Fyrecon 2019

Summer is usually a dry spell for writing conferences in Utah, most tend to be in the spring or fall. There is one shining exception – Fyrecon, happening this weekend from June 20-22. Boldly proclaiming its independence from the norm, Fyrecon takes the standard writing conference plan and bumps it up a notch. Its motto “Burn Through Barriers” captures this feeling. There are classes for all flavors of creatives ranging from visual arts to fiber arts to table top RPG to gaming software design – all very cool.

Hey, I know her!

Even better, they let me come play! This year I’m teaching three classes:

  • The Art of Active Setting: Bring your stories to life through the principles of active setting, including the importance of sensory integration, character viewpoints, and how to anchor a scene.
  • Inside-Out Worldbuilding: Learn how to build a unique and engaging fantasy world using your main character as a guide.
  • Magic Systems 101: From Tolkien to Sanderson, a review of what makes good magic a great read and even better, how to build your own

And best yet – I get to play with some pretty cool friends on two different round table discussions:

  • Blood Basics for Beginners with Candace J. Thomas and Maxwell Alexander Drake
  • Muddling Through the Middle: What to do When You’ve Lost Your Map, with Maria V. Snyder, Eric Flint, and David Mark Brown

If you’re a creative in Utah, there’s lots of good stuff for you to find here at Fyrecon.

For more info, go check out their website.


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Meet the Cast: Mirelle Pathara

Mother to Katira, the main character in Stonebearer’s Betrayal, and companion to Jarand, Mirelle is both a nurturer and councilor. In sticky situations, she is the one most likely to stay rational and calm and keep the other characters from making rash decisions. This works well because both Katira and Jarand both tend to let their emotions guide their actions.

“Healing Silverstars” By AnthonyFoti

From her youth, Mirelle has been passionate about the healers art. It came as no surprise that when her powers manifested, her strength and talent aligned with this passion leading her to join the Order of Healers. She is unique among healers with the power, as she also has gathered a wealth of information regarding medicinal herbs. This knowledge is put to good use in the small town of Namragan, where she lives with Jarand and Katira and works as the town’s healer.

Among her peers, Mirelle is considered one of the best Stonebearer healers, second to Master Firen the head of the healing arts at Amul Dun, the mountain fortress of the Stonebearers.

Katira grew up watching her mother work healing the sick, tending to the wounded, and preparing salves, tinctures, and other medicines, all with an expert hand. Katira admired her mother so much in this ability to make people feel better that she begged to learn the healing art as well. As soon as she could lift the heavy mortar and pestle she pulled up a chair and worked alongside her mother. When Katira was old enough to announce her trade as a young teen, she proudly declared she would follow in her mother’s footsteps.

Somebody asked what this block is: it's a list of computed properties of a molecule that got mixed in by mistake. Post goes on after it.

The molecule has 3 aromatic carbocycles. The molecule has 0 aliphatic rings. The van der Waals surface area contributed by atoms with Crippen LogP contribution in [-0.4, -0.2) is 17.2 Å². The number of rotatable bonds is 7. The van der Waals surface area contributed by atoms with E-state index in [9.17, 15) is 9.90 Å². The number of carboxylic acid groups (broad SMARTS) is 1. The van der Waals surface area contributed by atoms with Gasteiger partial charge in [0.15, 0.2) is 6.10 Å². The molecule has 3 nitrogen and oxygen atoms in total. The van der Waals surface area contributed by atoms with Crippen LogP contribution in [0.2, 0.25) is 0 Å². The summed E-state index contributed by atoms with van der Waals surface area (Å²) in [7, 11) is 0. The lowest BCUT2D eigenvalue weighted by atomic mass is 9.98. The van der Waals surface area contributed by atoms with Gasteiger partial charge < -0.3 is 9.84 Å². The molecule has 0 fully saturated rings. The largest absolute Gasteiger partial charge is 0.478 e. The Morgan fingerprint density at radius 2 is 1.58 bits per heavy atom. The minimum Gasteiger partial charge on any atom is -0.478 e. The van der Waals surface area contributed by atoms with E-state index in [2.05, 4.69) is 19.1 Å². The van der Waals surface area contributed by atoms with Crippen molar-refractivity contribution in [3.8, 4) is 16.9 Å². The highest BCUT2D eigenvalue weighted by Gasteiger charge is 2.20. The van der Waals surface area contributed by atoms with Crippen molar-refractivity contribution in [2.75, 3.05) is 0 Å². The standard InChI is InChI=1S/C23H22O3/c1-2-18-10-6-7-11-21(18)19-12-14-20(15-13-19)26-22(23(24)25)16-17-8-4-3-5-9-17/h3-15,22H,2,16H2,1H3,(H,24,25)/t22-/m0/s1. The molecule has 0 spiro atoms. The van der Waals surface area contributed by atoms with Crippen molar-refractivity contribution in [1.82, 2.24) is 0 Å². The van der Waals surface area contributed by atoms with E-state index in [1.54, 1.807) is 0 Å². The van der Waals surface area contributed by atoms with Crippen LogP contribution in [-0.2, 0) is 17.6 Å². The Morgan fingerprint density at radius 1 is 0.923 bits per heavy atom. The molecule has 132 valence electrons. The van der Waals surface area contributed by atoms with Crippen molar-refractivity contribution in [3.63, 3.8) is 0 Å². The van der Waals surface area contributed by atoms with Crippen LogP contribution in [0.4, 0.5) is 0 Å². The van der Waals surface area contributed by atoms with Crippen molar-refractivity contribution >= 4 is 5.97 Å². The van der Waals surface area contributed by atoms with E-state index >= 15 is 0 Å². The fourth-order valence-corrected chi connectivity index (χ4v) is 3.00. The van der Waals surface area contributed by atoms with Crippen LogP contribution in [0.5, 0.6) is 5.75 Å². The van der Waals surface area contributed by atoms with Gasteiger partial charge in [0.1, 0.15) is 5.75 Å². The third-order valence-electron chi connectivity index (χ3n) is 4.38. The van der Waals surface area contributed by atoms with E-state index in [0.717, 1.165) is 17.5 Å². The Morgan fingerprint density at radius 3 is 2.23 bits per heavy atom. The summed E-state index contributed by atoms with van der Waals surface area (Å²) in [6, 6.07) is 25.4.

Photo by Katherine Hanlon on Unsplash

Want to learn more about the cast of Stonebearer’s Betrayal? Check out these posts:

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Discussion

Do you have a favorite mother character in fiction? Let’s talk about it in the comments!

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Don’t miss it, Stonebearer’s Betrayal received another wonderful review this week from book review blog “Why not? Because I Said So!”

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Thanks for joining us today! If you’d like to be notified of future posts, be sure to ‘subscribe’ using the handy links.

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Assembling a Cyberpunk Heist Team by Jodi L. Milner

My buddy James and I did a super entertaining blog swap. He asked me to stretch out of my writing comfort zone and write a cyberpunk “how to” article. Here’s what I came up with. Be sure to like and follow James at his blog. 🙂

James Wymore

As part of a blog swap (see my last post), Jodi L. Milner wrote these fun instructions, which I think you’ll enjoy.

Assembling your Cyberpunk Heist Team

By Jodi L Milner

Listen, if you’re reading this you are already up to no good. Kudos. I like your moxi. Chances are you’ve got plans, big ones, the kind that needs cash. We’re not talking about rummaging up enough coins to sleep in a real bed, that’s nothing. If you take my advice, you’ll never have to sleep on a pile of cardboard again.

We’re talking credits. Those penthouse-dwelling corporate yes-men got ‘em. You need ‘em.  The cybernetic enhancements you want won’t pay for themselves, and without ‘em you might as well start selling your brain space to the highest bidder.